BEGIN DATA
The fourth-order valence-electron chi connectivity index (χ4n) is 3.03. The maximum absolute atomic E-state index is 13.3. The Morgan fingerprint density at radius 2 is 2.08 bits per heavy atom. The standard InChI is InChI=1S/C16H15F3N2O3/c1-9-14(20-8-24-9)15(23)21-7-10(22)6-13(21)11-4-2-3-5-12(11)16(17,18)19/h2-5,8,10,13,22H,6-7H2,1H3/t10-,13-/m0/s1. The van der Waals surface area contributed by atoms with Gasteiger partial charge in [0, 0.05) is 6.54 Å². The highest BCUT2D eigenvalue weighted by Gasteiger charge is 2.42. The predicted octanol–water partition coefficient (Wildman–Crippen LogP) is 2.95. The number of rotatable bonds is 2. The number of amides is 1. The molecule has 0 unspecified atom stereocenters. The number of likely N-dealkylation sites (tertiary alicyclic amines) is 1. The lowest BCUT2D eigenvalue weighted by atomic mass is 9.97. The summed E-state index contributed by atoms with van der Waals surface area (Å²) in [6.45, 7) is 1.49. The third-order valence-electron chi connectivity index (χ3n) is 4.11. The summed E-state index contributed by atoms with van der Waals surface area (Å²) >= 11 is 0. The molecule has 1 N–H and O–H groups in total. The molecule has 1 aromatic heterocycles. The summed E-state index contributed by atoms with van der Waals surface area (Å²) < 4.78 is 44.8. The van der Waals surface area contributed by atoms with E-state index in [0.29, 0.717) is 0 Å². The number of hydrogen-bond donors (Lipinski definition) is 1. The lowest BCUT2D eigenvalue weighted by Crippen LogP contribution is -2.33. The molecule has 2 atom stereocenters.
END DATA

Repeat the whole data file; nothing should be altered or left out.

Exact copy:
The fourth-order valence-electron chi connectivity index (χ4n) is 3.03. The maximum absolute atomic E-state index is 13.3. The Morgan fingerprint density at radius 2 is 2.08 bits per heavy atom. The standard InChI is InChI=1S/C16H15F3N2O3/c1-9-14(20-8-24-9)15(23)21-7-10(22)6-13(21)11-4-2-3-5-12(11)16(17,18)19/h2-5,8,10,13,22H,6-7H2,1H3/t10-,13-/m0/s1. The van der Waals surface area contributed by atoms with Gasteiger partial charge in [0, 0.05) is 6.54 Å². The highest BCUT2D eigenvalue weighted by Gasteiger charge is 2.42. The predicted octanol–water partition coefficient (Wildman–Crippen LogP) is 2.95. The number of rotatable bonds is 2. The number of amides is 1. The molecule has 0 unspecified atom stereocenters. The number of likely N-dealkylation sites (tertiary alicyclic amines) is 1. The lowest BCUT2D eigenvalue weighted by atomic mass is 9.97. The summed E-state index contributed by atoms with van der Waals surface area (Å²) in [6.45, 7) is 1.49. The third-order valence-electron chi connectivity index (χ3n) is 4.11. The summed E-state index contributed by atoms with van der Waals surface area (Å²) >= 11 is 0. The molecule has 1 N–H and O–H groups in total. The molecule has 1 aromatic heterocycles. The summed E-state index contributed by atoms with van der Waals surface area (Å²) < 4.78 is 44.8. The van der Waals surface area contributed by atoms with E-state index in [0.29, 0.717) is 0 Å². The number of hydrogen-bond donors (Lipinski definition) is 1. The lowest BCUT2D eigenvalue weighted by Crippen LogP contribution is -2.33. The molecule has 2 atom stereocenters.